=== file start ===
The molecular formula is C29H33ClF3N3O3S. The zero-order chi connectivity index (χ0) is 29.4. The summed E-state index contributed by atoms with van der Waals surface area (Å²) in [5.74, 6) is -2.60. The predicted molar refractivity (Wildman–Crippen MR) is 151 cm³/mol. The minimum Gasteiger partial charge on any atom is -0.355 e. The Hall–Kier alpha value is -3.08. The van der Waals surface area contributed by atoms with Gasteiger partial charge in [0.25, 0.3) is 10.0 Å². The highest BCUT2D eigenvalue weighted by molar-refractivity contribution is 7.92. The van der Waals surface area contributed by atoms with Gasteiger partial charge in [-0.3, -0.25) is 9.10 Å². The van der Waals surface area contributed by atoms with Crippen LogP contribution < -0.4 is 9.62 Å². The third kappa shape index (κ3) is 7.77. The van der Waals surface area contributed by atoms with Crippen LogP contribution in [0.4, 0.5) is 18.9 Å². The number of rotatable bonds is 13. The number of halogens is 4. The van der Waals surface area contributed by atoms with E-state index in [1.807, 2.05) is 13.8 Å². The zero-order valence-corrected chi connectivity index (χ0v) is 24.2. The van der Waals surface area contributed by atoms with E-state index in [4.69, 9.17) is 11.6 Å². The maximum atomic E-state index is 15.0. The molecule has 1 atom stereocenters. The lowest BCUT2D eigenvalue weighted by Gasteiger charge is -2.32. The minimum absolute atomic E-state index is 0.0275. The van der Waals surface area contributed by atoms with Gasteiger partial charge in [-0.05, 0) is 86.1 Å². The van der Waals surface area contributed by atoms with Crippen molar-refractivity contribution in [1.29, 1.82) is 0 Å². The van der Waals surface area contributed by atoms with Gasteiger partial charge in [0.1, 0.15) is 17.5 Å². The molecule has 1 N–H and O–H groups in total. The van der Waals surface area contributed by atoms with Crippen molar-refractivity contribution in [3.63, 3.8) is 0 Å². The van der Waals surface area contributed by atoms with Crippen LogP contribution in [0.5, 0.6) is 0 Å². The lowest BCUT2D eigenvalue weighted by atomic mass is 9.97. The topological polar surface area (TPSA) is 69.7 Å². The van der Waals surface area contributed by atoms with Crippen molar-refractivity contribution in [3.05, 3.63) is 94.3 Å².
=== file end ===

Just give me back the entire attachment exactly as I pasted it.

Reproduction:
The molecular formula is C29H33ClF3N3O3S. The zero-order chi connectivity index (χ0) is 29.4. The summed E-state index contributed by atoms with van der Waals surface area (Å²) in [5.74, 6) is -2.60. The predicted molar refractivity (Wildman–Crippen MR) is 151 cm³/mol. The minimum Gasteiger partial charge on any atom is -0.355 e. The Hall–Kier alpha value is -3.08. The van der Waals surface area contributed by atoms with Gasteiger partial charge in [0.25, 0.3) is 10.0 Å². The highest BCUT2D eigenvalue weighted by molar-refractivity contribution is 7.92. The van der Waals surface area contributed by atoms with Gasteiger partial charge in [-0.3, -0.25) is 9.10 Å². The van der Waals surface area contributed by atoms with Crippen LogP contribution < -0.4 is 9.62 Å². The third kappa shape index (κ3) is 7.77. The van der Waals surface area contributed by atoms with Crippen LogP contribution in [0.4, 0.5) is 18.9 Å². The number of rotatable bonds is 13. The number of halogens is 4. The van der Waals surface area contributed by atoms with E-state index in [1.807, 2.05) is 13.8 Å². The zero-order valence-corrected chi connectivity index (χ0v) is 24.2. The van der Waals surface area contributed by atoms with E-state index in [4.69, 9.17) is 11.6 Å². The maximum atomic E-state index is 15.0. The molecule has 1 atom stereocenters. The lowest BCUT2D eigenvalue weighted by Gasteiger charge is -2.32. The minimum absolute atomic E-state index is 0.0275. The van der Waals surface area contributed by atoms with Gasteiger partial charge in [-0.05, 0) is 86.1 Å². The van der Waals surface area contributed by atoms with Crippen molar-refractivity contribution in [1.29, 1.82) is 0 Å². The van der Waals surface area contributed by atoms with Gasteiger partial charge in [0.1, 0.15) is 17.5 Å². The molecule has 1 N–H and O–H groups in total. The van der Waals surface area contributed by atoms with Crippen molar-refractivity contribution in [3.63, 3.8) is 0 Å². The van der Waals surface area contributed by atoms with Crippen LogP contribution in [0.5, 0.6) is 0 Å². The lowest BCUT2D eigenvalue weighted by atomic mass is 9.97. The topological polar surface area (TPSA) is 69.7 Å². The van der Waals surface area contributed by atoms with Crippen molar-refractivity contribution in [3.05, 3.63) is 94.3 Å².